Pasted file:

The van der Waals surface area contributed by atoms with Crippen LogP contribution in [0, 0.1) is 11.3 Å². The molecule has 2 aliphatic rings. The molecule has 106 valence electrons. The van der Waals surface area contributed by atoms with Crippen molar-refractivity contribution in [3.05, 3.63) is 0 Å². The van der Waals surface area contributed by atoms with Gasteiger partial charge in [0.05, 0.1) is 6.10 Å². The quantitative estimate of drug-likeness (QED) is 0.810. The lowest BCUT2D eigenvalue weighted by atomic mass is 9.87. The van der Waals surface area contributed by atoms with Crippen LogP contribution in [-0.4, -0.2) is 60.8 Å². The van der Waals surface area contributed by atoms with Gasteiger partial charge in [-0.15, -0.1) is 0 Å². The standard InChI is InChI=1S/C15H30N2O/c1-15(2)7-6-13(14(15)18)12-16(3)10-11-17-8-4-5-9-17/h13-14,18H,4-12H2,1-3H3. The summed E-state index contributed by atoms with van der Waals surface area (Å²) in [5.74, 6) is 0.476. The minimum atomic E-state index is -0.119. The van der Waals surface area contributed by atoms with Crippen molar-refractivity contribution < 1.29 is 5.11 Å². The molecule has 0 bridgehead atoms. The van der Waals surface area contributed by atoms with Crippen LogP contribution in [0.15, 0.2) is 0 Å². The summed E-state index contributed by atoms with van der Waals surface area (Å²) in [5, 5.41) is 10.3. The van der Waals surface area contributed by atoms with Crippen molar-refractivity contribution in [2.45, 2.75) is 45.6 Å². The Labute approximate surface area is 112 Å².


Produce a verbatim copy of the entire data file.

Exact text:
The van der Waals surface area contributed by atoms with Crippen LogP contribution in [0, 0.1) is 11.3 Å². The molecule has 2 aliphatic rings. The molecule has 106 valence electrons. The van der Waals surface area contributed by atoms with Crippen molar-refractivity contribution in [3.05, 3.63) is 0 Å². The van der Waals surface area contributed by atoms with Gasteiger partial charge in [0.05, 0.1) is 6.10 Å². The quantitative estimate of drug-likeness (QED) is 0.810. The lowest BCUT2D eigenvalue weighted by atomic mass is 9.87. The van der Waals surface area contributed by atoms with Crippen LogP contribution in [-0.4, -0.2) is 60.8 Å². The van der Waals surface area contributed by atoms with Gasteiger partial charge in [-0.15, -0.1) is 0 Å². The standard InChI is InChI=1S/C15H30N2O/c1-15(2)7-6-13(14(15)18)12-16(3)10-11-17-8-4-5-9-17/h13-14,18H,4-12H2,1-3H3. The summed E-state index contributed by atoms with van der Waals surface area (Å²) in [5.74, 6) is 0.476. The minimum atomic E-state index is -0.119. The van der Waals surface area contributed by atoms with Crippen molar-refractivity contribution < 1.29 is 5.11 Å². The molecule has 0 bridgehead atoms. The van der Waals surface area contributed by atoms with Crippen LogP contribution in [0.15, 0.2) is 0 Å². The summed E-state index contributed by atoms with van der Waals surface area (Å²) in [5, 5.41) is 10.3. The van der Waals surface area contributed by atoms with Crippen molar-refractivity contribution in [2.45, 2.75) is 45.6 Å². The Labute approximate surface area is 112 Å².